Mainline railways and tourism

By | Category: Travel news
poster for Borders railways

Proven to be of economic benefit for tourism when will new and improved rail services be considered in this light?

The House of Commons Select Committee on Transport has decided to offer 28 recommendations to the government on railway improvements. As it stands, the committee believes that the passenger is not receiving value for money. But nowhere does the report point out the value of railways to tourism and suggest improvements.

But will the government take any notice of this report? Will we hear anything more than the collective wringing of hands and the view that something must be done?  Will this news be so dead in a few days that people will have forgotten until the next “crisis” occurs?

Forget all the news about the impact of the railways on commuters, important and vital as that is. I want to concentrate on the impact of the railway as a supporter for tourism development. Millions still use the railway for short breaks, days out and to get to their summer holiday destination. Yet hardly do we ever have a report that considers those factors.

In fact there are a couple.

The Borders Railway that runs the thirty miles from Tweedbank to Edinburgh in Scotland has been running for just over a year. The Scottish Tourism Economic Assessment Monitor statistics compared the first half of 2016 to the same period the year before. It is the first time in 10 years that every category saw improvement. Whilst the report cannot definitely say that the Borders Railway is responsible for this tourism growth what else can be the source?

The original two carriage trains have had to be replaced by four carriage trains at certain times of the day as commuters have filled seats but tourists have helped fill seats outside the rush hour.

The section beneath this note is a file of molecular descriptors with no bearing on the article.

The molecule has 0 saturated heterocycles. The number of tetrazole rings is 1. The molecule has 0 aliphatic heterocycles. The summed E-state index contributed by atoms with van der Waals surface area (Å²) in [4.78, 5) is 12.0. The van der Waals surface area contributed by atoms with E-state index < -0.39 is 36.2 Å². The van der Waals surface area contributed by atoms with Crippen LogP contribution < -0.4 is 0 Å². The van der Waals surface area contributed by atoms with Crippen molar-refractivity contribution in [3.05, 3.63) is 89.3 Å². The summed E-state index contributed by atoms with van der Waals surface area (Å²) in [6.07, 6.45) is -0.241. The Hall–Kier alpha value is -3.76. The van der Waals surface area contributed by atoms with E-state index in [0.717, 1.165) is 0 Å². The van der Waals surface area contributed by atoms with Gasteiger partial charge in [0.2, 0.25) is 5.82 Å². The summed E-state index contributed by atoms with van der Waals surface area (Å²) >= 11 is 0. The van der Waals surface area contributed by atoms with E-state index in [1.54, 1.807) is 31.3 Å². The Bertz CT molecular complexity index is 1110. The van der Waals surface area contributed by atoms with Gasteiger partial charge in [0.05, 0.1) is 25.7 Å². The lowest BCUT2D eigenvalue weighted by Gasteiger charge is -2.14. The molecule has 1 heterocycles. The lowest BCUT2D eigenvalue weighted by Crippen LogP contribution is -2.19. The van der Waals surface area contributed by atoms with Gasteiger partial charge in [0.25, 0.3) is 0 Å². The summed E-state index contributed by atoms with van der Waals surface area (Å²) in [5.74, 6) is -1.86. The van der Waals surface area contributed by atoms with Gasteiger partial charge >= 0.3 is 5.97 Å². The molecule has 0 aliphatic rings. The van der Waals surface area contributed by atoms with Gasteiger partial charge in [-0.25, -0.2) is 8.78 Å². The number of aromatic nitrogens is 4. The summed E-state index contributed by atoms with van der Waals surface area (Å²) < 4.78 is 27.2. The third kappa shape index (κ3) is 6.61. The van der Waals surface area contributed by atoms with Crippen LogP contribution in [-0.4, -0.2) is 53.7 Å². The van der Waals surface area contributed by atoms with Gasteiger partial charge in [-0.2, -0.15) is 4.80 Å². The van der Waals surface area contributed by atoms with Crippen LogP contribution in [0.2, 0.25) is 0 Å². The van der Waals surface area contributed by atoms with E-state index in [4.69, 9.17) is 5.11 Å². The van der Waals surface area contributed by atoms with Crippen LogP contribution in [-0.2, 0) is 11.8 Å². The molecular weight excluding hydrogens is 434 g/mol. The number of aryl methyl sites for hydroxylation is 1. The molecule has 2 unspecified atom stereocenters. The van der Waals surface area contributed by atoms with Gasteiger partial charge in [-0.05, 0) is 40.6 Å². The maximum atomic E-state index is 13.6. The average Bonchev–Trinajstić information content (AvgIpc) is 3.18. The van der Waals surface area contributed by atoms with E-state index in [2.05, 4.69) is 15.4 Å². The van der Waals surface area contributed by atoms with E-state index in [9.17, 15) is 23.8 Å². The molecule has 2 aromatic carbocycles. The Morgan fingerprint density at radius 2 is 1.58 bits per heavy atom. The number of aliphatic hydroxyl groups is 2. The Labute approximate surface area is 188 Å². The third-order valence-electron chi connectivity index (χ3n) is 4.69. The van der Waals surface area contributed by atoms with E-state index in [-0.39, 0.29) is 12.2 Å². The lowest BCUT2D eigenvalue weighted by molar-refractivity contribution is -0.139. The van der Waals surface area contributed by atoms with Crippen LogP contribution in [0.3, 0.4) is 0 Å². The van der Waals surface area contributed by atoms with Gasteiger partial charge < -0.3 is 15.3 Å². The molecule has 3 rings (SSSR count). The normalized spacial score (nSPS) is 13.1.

Scot Rail train

Scot Rail rpulling into Tweedbank. Now many services are more than the originally planned two carriage trains

In the Borders, the number has visitor days has risen by more than 27%; (much more than the average for Scotland) there has been a 20% rise in spend on food and drink; visitor spend is up by 16% and there has been an 8% increase in employment in tourism.

In Midlothian (the area through which the train travels after leaving the Borders) there has also been a marked improvement in visitor spend, accommodation and employment.

If neither is due in part at least to the Borders Railway someone needs to find an explanation and so far they haven’t.

Last September, the Moffat Centre for Travel and Tourism Business Development pointed out that tourism figures in the area had risen and particular attractions such as Abbotsford House, Sir Walter Scott’s home, had a 12% increase in visitor numbers.

I think the importance of the railways to tourism is proven. Will the Committee add this to its reporting so that we have some joined up realism when it comes to assessing the future of the railways?

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